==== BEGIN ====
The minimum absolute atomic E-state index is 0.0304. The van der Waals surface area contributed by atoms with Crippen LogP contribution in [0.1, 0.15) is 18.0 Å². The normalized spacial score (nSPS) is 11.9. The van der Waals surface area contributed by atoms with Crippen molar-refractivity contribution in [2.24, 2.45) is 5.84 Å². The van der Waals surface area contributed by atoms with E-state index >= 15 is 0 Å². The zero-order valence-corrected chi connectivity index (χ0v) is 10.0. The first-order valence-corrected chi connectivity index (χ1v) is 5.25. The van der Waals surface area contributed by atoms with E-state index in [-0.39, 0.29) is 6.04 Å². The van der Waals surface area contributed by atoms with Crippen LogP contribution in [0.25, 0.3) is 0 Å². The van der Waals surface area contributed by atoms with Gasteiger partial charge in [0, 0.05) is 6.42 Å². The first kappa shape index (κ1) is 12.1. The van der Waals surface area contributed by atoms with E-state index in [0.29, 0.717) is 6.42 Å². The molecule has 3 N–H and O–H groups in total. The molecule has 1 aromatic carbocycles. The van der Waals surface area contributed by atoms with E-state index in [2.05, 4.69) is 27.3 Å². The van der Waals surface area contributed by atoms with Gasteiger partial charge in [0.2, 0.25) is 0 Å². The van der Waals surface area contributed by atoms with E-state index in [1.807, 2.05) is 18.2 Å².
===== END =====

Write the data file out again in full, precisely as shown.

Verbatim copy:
The minimum absolute atomic E-state index is 0.0304. The van der Waals surface area contributed by atoms with Crippen LogP contribution in [0.1, 0.15) is 18.0 Å². The normalized spacial score (nSPS) is 11.9. The van der Waals surface area contributed by atoms with Crippen molar-refractivity contribution in [2.24, 2.45) is 5.84 Å². The van der Waals surface area contributed by atoms with E-state index >= 15 is 0 Å². The zero-order valence-corrected chi connectivity index (χ0v) is 10.0. The first-order valence-corrected chi connectivity index (χ1v) is 5.25. The van der Waals surface area contributed by atoms with E-state index in [-0.39, 0.29) is 6.04 Å². The van der Waals surface area contributed by atoms with Crippen LogP contribution in [0.25, 0.3) is 0 Å². The van der Waals surface area contributed by atoms with Gasteiger partial charge in [0, 0.05) is 6.42 Å². The first kappa shape index (κ1) is 12.1. The van der Waals surface area contributed by atoms with E-state index in [0.29, 0.717) is 6.42 Å². The molecule has 3 N–H and O–H groups in total. The molecule has 1 aromatic carbocycles. The van der Waals surface area contributed by atoms with E-state index in [2.05, 4.69) is 27.3 Å². The van der Waals surface area contributed by atoms with Gasteiger partial charge in [0.2, 0.25) is 0 Å². The van der Waals surface area contributed by atoms with E-state index in [1.807, 2.05) is 18.2 Å².